Lisa Fithian, the National Co-Chair of United for Peace and Justice, a coalition of more than 750 local and national groups, said "the Arab leaders aren't going to have any influence; they can choose to participate by not coming, and they'll be given only two hours to cover nine major issues. That says it all." When asked about the possible effects anti-Iraq War leaders from Russia, France and Germany could have on conversations at the summit, Fithian said, "My hope is that they convince Bush and others to withdraw troops. There is no way to have sovereignty when you have a foreign country occupying your land."

Pepper Spray and Rubber Bullets

Fithian expects police strategies at the G8 to be similar to those used at the November 2003 FTAA protests in Miami, Fla. where excessive use of force by police resulted in 283 arrests. Pepper spray and rubber bullets were commonly used by police in Miami and in one case, an officer shot pepper spray into a building used as a clinic for injured activists.

Brunswick is already beginning to look like an occupied city. Chito Lapena, a member of Savannah for Peace and an organizer for the Fair World Fair, said, "I was born in the Philippines at times when Marcos instituted martial law. The biggest difference right now between Brunswick and a country under martial law is that thankfully, these guys are not holding their rifles in the open." Lapena spoke of tanks blocking the causeway to Sea Island, convoys of state patrol cars shuttling all over town, buses filled with law enforcement and humvees flown in on a fleet of cargo planes. "Locals," he said, "Don't know what to think."

Tensions between protesters and police at G8 Summits are nothing new. At the 2001 Summit in Genoa, Italy one protester was killed by a policeman and at the meetings in Canada in 2002 there were countless incidents of police brutality. Many activists planning to attend this year's events in Georgia fear that excessive use of force by the police will be the rule rather than the exception.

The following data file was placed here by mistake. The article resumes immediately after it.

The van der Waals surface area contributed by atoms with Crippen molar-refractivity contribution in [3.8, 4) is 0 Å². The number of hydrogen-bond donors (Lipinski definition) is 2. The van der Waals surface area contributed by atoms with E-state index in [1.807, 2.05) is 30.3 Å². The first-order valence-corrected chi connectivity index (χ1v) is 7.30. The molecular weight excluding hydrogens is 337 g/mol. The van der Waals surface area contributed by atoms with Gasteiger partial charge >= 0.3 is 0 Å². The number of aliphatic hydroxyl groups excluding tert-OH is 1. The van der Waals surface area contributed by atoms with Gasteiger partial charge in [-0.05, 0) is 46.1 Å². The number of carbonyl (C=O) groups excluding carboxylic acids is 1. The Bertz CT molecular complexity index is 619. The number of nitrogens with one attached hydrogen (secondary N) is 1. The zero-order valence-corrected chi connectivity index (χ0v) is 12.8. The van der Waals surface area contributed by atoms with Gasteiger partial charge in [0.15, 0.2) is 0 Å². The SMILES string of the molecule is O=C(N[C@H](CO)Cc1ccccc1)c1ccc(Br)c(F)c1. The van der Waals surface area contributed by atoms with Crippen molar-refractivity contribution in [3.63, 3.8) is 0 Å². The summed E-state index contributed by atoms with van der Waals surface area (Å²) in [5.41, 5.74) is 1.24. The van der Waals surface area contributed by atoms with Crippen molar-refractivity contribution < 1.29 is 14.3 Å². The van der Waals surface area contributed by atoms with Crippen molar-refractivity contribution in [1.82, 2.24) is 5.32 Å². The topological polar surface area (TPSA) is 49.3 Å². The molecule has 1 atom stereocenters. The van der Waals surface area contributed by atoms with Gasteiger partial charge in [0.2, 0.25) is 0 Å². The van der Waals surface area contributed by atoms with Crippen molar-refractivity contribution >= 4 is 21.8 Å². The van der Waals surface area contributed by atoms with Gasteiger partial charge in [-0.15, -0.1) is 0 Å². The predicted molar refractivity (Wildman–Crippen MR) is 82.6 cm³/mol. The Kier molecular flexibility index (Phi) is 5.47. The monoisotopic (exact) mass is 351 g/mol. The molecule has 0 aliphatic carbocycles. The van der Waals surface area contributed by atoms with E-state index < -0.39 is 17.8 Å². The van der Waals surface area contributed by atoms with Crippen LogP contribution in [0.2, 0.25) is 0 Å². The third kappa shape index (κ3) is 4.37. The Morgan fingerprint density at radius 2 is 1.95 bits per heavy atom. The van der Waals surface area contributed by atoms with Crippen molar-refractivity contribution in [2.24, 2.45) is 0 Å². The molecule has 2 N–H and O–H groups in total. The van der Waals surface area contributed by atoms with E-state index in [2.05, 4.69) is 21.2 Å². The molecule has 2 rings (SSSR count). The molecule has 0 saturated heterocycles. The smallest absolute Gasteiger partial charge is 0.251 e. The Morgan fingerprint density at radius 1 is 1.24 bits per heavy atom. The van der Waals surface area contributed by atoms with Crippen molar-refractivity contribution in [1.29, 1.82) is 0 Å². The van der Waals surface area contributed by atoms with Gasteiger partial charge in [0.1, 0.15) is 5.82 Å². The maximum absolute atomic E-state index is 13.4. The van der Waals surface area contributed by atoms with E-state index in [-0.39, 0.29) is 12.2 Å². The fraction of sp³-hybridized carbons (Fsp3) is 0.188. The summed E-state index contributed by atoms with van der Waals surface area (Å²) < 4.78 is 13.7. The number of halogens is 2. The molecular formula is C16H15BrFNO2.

The State of Georgia has received $25 million in federal funding for G8 security efforts and Georgia Governor Sonny Perdue has declared a State of Emergency for areas near the Summit. Perdue cited "potential danger...for unlawful assemblages, threats of violence" as reasons for the declaration, which allows over 25,000 police to institute an extensive crackdown on the right to dissent.

Aside from the expected conflicts between police and protesters, the gathering of world leaders at the G8 Summit could produce some positive results. Those from countries against the Iraq War could help convince the Bush administration to establish better policies in Iraq, or pull troops out entirely. Leaders from African and Arab nations attending the meeting could work with the G8 to alleviate poverty and unrest in their countries.

"Miracles can happen," said Chito Lapena. "But some G8 Summits have proven to be no more than expensive photo ops." However, the activist events and forums will bring people together to exchange ideas and promote alternatives to G8 policies. "It is an excellent opportunity to educate the people ... about globalization and how their actions or inaction impact the rest of the world. Unfortunately, Bush's only policy is -- Me cowboy, you lose. And the American people need to learn that America and democracy should be above that."

Benjamin Dangl is the editor of UpsideDownWorld.org.